Perhaps then you can imagine how two little shrews who don’t come straight home after school might get swooped up by a Great Golden Hawk or mixed up with a ruthless maritime rat and his crew.

May the sounds of ocean waves and hopeful sea shanties accompany you in slumber and may you see through the illusions of the siren.

52 pages, 6″ x 9″ and printed on archival-quality paper. Available in paperback and ebook. Additionally, an exclusive hardcover edition will only be available directly from the publisher, here in our bookstore.

Read the full details here:

Also available from here.

Apologies for site disruption

word error on white surface
Photo by Vie Studio on

Some of you may have noticed an error on the site this week. Unfortunately, my hosting provider made a change to the underlying component that resulted in the site breaking. I had to investigate and resolve the error causing the problem. Fortunately, it is resolved now and hopefully, all is good again. Short Kid Stories apologises for any inconvenience to readers and authors. All is good again – happy reading one and all!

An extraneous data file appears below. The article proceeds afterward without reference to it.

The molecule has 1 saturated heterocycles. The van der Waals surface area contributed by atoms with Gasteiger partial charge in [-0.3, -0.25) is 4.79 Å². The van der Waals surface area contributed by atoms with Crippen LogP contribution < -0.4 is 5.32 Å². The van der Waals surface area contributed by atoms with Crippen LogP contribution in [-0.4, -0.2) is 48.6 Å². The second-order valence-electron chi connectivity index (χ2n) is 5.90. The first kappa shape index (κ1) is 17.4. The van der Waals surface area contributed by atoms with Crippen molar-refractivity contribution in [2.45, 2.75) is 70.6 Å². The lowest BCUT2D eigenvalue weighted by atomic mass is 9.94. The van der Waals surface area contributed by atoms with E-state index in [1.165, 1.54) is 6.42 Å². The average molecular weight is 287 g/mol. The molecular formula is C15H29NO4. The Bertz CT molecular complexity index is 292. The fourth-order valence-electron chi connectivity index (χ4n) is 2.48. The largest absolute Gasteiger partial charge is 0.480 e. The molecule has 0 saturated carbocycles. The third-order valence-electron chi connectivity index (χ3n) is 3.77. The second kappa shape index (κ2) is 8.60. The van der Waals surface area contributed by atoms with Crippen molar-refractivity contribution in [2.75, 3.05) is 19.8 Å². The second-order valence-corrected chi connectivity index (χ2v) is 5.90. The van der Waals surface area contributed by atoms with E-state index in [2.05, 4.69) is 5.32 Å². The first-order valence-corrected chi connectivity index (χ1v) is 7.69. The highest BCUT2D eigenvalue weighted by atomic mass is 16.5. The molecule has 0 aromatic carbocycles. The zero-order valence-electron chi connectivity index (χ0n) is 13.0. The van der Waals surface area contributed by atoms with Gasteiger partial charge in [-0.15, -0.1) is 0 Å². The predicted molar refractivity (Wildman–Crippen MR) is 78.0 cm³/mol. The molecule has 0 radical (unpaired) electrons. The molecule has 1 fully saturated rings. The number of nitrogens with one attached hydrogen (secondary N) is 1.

sisters sitting on sofa with their shiba inu dog
Photo by cottonbro on

Mother reading to young child

7 Benefits of Reading to Young Children Every Day

There are many benefits of reading to young children every day; that’s why parents are encouraged to read to their children from infancy. You can start with bedtime stories and graduate to more complicated subjects as they grow old. 

It’s healthy to buy a different variety of books to help enhance your child’s perspective and keep them entertained and stimulated for longer.

Below are the 7 benefits of reading to young children every day: 

1. Brain Development